Dielectric grease is non-conductive grease. Because it is non-conductive it does not enhance the flow electrical current. Electrical conductors should not be coated with dielectric grease prior to being mated. However, dielectric grease is often applied to electrical connectors, particularly ones which contain rubber gaskets, as a way to provide a non-conductive lubricant and sealer for the rubber portions of the connector.
The widest use of dielectric grease is in high-voltage connections associated with spark plugs. The grease is applied to the rubber boot of the plug wire. This helps the rubber boot slide onto the ceramic insulator of the plug. The grease also acts to seal the rubber boot, while at the same time preventing the rubber from becoming stuck to the ceramic. Generally spark plugs are in located in areas of high temperature, and the grease is formulated to withstand the temperature range expected.
Another common use of dielectric grease is on the rubber mating surfaces or gaskets of multi-pin electrical connectors used in automotive and truck engines. The grease again acts as a lubricant and a sealant on the non-conductive mating surfaces of the connector. It is not recommended to be applied to the actual electrical conductive contacts of the connector.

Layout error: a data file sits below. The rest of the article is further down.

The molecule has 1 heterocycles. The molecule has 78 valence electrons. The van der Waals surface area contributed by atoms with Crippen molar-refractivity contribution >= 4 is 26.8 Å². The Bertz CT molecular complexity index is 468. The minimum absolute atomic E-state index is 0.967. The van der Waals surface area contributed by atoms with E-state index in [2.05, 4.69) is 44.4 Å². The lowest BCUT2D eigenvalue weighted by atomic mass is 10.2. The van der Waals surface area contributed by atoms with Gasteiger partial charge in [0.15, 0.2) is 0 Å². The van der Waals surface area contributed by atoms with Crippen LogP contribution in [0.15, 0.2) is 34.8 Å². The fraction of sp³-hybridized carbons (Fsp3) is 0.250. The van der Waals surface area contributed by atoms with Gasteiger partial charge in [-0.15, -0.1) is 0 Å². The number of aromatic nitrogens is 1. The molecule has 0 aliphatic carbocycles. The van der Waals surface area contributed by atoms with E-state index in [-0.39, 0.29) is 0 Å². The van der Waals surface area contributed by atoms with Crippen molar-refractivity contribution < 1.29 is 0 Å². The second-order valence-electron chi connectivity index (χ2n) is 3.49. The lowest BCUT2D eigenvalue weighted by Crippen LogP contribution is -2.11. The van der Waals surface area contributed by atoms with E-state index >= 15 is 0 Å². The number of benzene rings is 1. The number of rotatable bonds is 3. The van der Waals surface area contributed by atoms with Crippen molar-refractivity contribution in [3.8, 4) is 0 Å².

In our process of up fitting trucks we coat the completed terminals of junction boxes to reduce the possibility of corrosion to the terminals. We also coat the rear of our toggle switches for the same reason.
Because it doesn't conduct electricity, dielectric grease is used in many electrical applications to ensure a sound metal-to-metal connection. It provides lubrication and protection without adding any significant bulk.